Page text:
They're starting revolutions, opening schools, and fostering a brave new generation. From Detroit to Kabul, these women are making their voices heard.
As the media chew on news that Nancy Brinker, the controversial founder of Susan G. Komen for the Cure, will step down as chief executive after a brutal year, a new study says progress in fighting breast cancer is unacceptably slow, public perception is skewed—and the media are partly to blame.
Breast cancer has dominated the headlines of late, thanks in large part to Brinker, a wealthy socialite and former U.S. ambassador to Hungary who has spent the past three decades building her cancer-fighting charity after her sister, Susan G. Komen, died of the disease in her 30s. Brinker has come under intense scrutiny in recent months for her spending and management style after her foundation cut funding to Planned Parenthood amid pressure from Catholic bishops, then restored the money after a backlash.
The debacle sent the powerful charity reeling—a string of executives left, key events got canceled, donors pulled out, and pink-ribbon races lost participants. Critics accused Brinker of losing touch with her important mission. The charity apologized and reminded people that it has raised some $1.9 billion to fight cancer. Last week, Brinker said she would step down as CEO and take a separate managerial role.
At the same time, according to a new report by the National Breast Cancer Coalition—a group that includes hundreds of cancer-fighting organizations—the breast-cancer industry as a whole is facing its own battle: frustratingly slow progress in finding a cure. In the past year, according to the annual report released Monday, breast-cancer incidence and mortality rates remained essentially unchanged from the prior year, and there were no major advances in treatment. In the U.S. in 2012, the report says, an estimated 290,000 women and 2,190 men will be diagnosed with breast cancer.
The mortality rate for breast cancer has declined over the years, but not sharply enough, the report says. In 1975 there were 31 deaths for every 100,000 women diagnosed in the U.S., according to the National Cancer Institute; in recent years that number has fallen to 23 deaths. In comparison, while it’s not apples to apples, the cervical-cancer death rate fell by nearly 70 percent between 1955 and 1992, according to the American Cancer Society. The drop was due mostly to the increased use of the Pap test.
“Billions of dollars have been invested in breast-cancer research, and many organizations and public-health officials continue to focus attention on early detection and awareness campaigns as the primary approach to addressing breast cancer,” the National Breast Cancer Coalition says in its report. “Given the attention and resources directed to breast cancer, the public understandably believes that we have made significant progress.” That’s not so, the report says: “We know little about how to prevent breast cancer or how to prevent deaths from the disease. While we have discovered new ways to treat breast cancer, they have not had a great effect on the important outcomes: preventing breast cancer and making certain no one dies of it.”
Fran Visco, the president of the National Breast Cancer Coalition, believes the solution lies in science—specifically, in studying how breast cancer develops and metastasizes. “We get sidetracked by efforts to focus on getting every woman a mammogram,” she recently told The Daily Beast. “We could screen every woman in the world, and we would not have stopped breast cancer. I am not saying to stop funding for screening; however, we cannot afford to make it a main focus.”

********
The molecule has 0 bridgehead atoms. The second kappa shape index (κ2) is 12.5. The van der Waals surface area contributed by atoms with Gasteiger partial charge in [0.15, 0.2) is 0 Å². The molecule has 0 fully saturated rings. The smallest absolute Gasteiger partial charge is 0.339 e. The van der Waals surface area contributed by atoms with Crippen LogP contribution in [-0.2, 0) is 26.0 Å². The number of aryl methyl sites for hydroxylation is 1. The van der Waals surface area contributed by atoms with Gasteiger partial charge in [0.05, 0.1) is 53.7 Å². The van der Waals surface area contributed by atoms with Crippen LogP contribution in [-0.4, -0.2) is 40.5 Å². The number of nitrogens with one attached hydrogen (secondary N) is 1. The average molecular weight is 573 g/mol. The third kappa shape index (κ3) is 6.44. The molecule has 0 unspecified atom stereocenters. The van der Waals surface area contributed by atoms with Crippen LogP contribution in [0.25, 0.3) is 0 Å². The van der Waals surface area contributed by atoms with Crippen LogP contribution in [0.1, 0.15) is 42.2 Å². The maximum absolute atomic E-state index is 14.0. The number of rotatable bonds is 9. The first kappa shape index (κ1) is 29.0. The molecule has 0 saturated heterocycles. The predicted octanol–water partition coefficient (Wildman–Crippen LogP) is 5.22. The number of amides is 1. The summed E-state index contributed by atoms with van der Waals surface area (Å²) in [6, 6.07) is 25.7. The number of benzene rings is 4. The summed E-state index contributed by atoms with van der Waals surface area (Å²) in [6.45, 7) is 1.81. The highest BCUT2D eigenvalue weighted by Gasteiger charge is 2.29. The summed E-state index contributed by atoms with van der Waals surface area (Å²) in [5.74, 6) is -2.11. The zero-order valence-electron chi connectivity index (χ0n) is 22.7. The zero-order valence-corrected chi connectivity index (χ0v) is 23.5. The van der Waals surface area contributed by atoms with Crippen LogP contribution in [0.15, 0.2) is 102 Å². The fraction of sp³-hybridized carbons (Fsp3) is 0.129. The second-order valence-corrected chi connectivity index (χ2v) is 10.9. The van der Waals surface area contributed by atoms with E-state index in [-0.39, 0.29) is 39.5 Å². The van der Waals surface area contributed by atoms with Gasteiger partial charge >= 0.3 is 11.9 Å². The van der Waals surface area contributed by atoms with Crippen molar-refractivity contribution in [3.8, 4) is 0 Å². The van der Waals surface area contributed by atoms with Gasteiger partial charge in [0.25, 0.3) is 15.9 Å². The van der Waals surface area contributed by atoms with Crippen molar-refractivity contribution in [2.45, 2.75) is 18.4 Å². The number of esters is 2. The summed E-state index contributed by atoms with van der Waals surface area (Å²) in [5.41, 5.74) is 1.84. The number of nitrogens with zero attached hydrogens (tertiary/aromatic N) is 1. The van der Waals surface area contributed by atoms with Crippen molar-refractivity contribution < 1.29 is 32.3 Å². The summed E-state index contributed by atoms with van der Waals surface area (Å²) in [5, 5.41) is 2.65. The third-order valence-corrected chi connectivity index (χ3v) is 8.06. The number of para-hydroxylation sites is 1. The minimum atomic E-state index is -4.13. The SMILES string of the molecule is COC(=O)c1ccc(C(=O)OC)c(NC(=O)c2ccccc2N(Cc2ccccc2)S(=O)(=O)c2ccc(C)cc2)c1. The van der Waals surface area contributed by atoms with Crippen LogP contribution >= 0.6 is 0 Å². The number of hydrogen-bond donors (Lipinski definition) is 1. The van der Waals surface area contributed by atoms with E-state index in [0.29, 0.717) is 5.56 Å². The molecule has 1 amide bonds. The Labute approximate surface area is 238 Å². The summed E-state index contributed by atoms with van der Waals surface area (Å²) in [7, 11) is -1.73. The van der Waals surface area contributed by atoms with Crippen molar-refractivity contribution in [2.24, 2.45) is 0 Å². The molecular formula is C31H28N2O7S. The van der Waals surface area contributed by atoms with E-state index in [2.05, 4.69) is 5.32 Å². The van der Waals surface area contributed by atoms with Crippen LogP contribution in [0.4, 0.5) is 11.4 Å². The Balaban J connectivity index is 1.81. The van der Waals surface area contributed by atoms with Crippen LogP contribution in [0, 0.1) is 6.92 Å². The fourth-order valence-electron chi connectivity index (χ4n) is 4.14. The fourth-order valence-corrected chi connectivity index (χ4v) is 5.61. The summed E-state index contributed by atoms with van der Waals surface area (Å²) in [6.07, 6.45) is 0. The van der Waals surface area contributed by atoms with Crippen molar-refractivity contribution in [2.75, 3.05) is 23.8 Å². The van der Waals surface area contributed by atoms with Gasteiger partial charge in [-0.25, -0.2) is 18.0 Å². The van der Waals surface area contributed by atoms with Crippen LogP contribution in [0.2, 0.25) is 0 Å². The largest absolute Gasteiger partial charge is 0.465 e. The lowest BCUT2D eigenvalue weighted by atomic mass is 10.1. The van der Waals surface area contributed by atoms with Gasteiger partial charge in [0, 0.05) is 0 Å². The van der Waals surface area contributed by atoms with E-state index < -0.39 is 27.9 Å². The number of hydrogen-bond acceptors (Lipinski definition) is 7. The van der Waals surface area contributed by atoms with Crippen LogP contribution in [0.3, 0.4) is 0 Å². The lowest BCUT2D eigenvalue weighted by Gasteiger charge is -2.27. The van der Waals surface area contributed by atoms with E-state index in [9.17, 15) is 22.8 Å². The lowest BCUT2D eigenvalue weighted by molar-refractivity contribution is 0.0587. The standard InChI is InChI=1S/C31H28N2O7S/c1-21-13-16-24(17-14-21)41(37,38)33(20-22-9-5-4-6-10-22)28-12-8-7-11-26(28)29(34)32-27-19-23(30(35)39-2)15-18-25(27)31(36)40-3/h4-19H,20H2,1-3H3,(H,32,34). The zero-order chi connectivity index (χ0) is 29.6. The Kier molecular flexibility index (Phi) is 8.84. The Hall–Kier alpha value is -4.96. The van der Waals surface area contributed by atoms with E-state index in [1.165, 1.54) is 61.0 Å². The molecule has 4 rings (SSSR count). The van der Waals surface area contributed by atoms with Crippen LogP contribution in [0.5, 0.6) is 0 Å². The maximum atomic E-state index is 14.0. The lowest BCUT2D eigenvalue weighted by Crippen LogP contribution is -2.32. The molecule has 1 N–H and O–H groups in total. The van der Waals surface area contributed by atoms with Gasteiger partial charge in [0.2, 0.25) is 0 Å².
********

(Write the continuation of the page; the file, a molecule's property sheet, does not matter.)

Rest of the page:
Media coverage does not always “reflect the realities of the disease,” the report says.
Experts differ on how best to spend money—on mammograms, research, or both. The Komen foundation, for instance, allots around 24 percent of its funds to research and 15 percent to screenings; 34 percent goes to education, 7 percent goes to treatment, and the rest goes to fundraising and administration. The Avon Foundation Breast Cancer Crusade generally splits its funding for screenings and science equally. The foundation allots around 38 percent of its money to grants for research and around 38 percent to grants for programs that include screenings; the rest goes to fundraising and management.
A primary focus of the National Breast Cancer Coalition, meanwhile, is to lobby for federal spending for research. The group has lobbied for $2.8 billion in federal funds for research in the past 20 years and has set a goal of ending breast cancer by 2020.
The National Breast Cancer Coalition says there are many "myths and misunderstandings" surrounding breast cancer and that the public has been misled into thinking scientists are close to finding a cure. That’s due in part to media coverage, which does not always “reflect the realities of the disease,” the group’s report says.
For instance, in an analysis of coverage during National Breast Cancer Awareness Month in October 2011, the report says, many stories focused on young women’s personal triumphs and effective treatments. “The majority of personal accounts were primary, early stage, breast-cancer diagnoses. Often times, a picture was painted of survivors who are disease-free and overcame the disease,” the report says. “Only about 1 in 9 articles portrayed women battling metastatic disease.”
The report says that “the keys to ending the disease—understanding primary prevention and how to prevent metastasis—do not receive significant coverage.” The report also notes, “During the past year, women’s health issues, including breast cancer, were embroiled in controversy. The nature and extent of the fallout, both on political support for women’s health issues, and on fundraising around breast cancer and other women’s issues, remains to be seen."
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